It’s not surprising that Great Yarmouth, the East Coast’s premier seaside resort and once the largest herring port in the world, is offering a feast of events for Heritage Open Days, centring around it’s maritime and fishing history.
We'll kick off with a brand-new event for this year... Perfect for history, horse and literature lovers, explore the birthplace of Anna Sewell, author of the famous book Black Beauty, and discover more about the story.
You’ll have the opportunity to look through vintage copies, view some original hand-painted illustration slides produced for the first edition and hear from Redwings Horse Sanctuary, who have taken over guardianship of the special building just last year. They will share information about the book’s influence on horse welfare and how it translates to their practices today. Booking required, taking place on Friday 8, Wednesday 13 & Friday 15 September 10am-2pm.
Hear about buildings mentioned in John Preston’s book, “The Picture of Yarmouth” – an illustrated account of public establishments in the town. This talk looks at some of those buildings and marks the publication of a new book, published in 2021 with lottery funding, to commemorate the original's bi-centenary. Booking required, Tuesday 12 September, 2pm.
The Royal Naval Hospital at Great Yarmouth is a Grade II* listed building of historical and architectural importance. Completed in 1811, it was commissioned by the Admiralty to care for the sick and wounded of the Royal Navy's North Sea Fleet in its battles with the Napoleonic French Navy.
It has also been used by the Army as a barracks and hospital and has taken in casualties from the Battle of Waterloo and the Indian Mutiny. From 1863, the Hospital treated Royal Navy servicemen suffering from mental illness. In 1958, it became an NHS psychiatric hospital (St Nicholas Hospital) before its closure in 1993. It was purchased by local developer Kit Martin for private development as 59 houses, apartments and cottages were completed in 1997. Drop-in.
The Lydia Eva YH89 is Great Yarmouth’s last steam drifter. Built in 1930 she acts as a floating museum for the town’s herring fishing industry. Come aboard and discover how the fishermen worked and lived.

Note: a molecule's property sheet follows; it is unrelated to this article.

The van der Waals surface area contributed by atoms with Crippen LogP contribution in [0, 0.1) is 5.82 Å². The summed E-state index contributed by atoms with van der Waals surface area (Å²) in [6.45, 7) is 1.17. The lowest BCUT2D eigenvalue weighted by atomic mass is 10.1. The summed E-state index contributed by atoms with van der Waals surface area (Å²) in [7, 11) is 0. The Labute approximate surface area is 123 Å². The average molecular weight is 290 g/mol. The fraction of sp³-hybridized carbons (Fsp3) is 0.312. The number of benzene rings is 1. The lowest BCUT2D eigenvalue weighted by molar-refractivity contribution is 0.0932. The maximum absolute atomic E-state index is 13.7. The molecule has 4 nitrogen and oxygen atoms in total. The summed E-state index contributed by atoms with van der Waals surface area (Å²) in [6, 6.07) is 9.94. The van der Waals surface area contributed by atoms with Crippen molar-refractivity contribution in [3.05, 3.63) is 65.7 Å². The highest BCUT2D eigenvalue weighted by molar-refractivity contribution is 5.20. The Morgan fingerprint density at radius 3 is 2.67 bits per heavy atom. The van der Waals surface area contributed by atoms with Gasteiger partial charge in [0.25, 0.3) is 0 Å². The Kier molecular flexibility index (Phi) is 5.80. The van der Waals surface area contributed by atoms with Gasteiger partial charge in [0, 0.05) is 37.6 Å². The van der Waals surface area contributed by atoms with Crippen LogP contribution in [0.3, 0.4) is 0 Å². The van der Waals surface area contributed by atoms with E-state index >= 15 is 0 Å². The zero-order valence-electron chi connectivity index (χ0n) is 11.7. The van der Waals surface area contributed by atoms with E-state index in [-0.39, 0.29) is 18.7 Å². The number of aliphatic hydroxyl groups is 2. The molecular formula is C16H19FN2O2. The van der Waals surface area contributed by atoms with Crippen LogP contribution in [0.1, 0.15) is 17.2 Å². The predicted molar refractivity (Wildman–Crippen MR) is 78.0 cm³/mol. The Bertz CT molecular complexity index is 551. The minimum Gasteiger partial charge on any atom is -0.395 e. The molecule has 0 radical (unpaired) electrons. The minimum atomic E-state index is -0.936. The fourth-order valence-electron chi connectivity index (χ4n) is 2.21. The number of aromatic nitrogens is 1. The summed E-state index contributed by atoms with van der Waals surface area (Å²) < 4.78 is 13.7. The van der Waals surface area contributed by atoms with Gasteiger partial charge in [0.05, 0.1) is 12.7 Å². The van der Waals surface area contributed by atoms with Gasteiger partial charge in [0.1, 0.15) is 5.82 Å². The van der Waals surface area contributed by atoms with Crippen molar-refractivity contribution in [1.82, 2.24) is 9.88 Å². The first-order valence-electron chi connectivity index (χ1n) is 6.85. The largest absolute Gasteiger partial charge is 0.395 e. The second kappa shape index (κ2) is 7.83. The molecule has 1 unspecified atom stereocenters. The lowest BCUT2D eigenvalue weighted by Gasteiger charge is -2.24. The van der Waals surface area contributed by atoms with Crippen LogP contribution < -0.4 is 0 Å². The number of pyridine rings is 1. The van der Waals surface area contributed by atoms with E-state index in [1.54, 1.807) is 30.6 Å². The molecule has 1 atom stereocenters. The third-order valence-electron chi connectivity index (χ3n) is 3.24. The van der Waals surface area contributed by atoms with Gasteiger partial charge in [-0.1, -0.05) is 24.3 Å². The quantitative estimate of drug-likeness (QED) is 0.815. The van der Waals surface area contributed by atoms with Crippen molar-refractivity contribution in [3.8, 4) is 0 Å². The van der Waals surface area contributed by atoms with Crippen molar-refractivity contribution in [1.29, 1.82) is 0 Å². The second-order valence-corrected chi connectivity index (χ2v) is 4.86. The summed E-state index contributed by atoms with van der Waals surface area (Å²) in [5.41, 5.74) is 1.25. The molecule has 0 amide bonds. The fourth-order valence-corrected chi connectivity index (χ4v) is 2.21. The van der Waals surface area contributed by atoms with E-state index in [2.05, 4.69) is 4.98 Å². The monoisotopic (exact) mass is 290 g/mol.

Moored on Great Yarmouth’s Heritage South Quay, the Lydia Eva is the town’s last working steam drifter. Still capable of going to sea, she offers visitors the chance to see how fishermen worked and lived in the 1930s. Explore the wheelhouse, fish hold, crew quarters, galley and engine room with its triple-expansion steam engine. On Sunday 10th September local shanty group, the Rogue Shanty Buoys will be on board from 1100 to 1400 singing traditional shanties. Friday 8 - Sunday 17 September. Drop-in.
Elizabethan House is an amazing 'hands on' museum to enthral all ages, and they're offering free entry for Heritage Open Days! This 16th-century quayside building reflects the life and times of the families who lived here from Tudor to Victorian times. Decide for yourself if the death of Charles I was plotted in the Conspiracy Room. This charming merchant’s house, on the quayside in Great Yarmouth, was built around 1596 by Benjamin Cowper. Home to merchants and prominent locals, explore how the building has changed shape over the years. Wood panelled rooms, richly decorated ceilings and the imposing stairway all help to tell the story of the Elizabethan House. There are lots of fun things for families to enjoy, including dressing up in Victorian costumes! 14-17 September, drop-in.
So grab an ice cream and stroll around the town, discover the medieval town walls and historic venetian gardens, and maybe even finish off your day with a paddle in the sea, reflecting on all the fascinating facts you've experienced.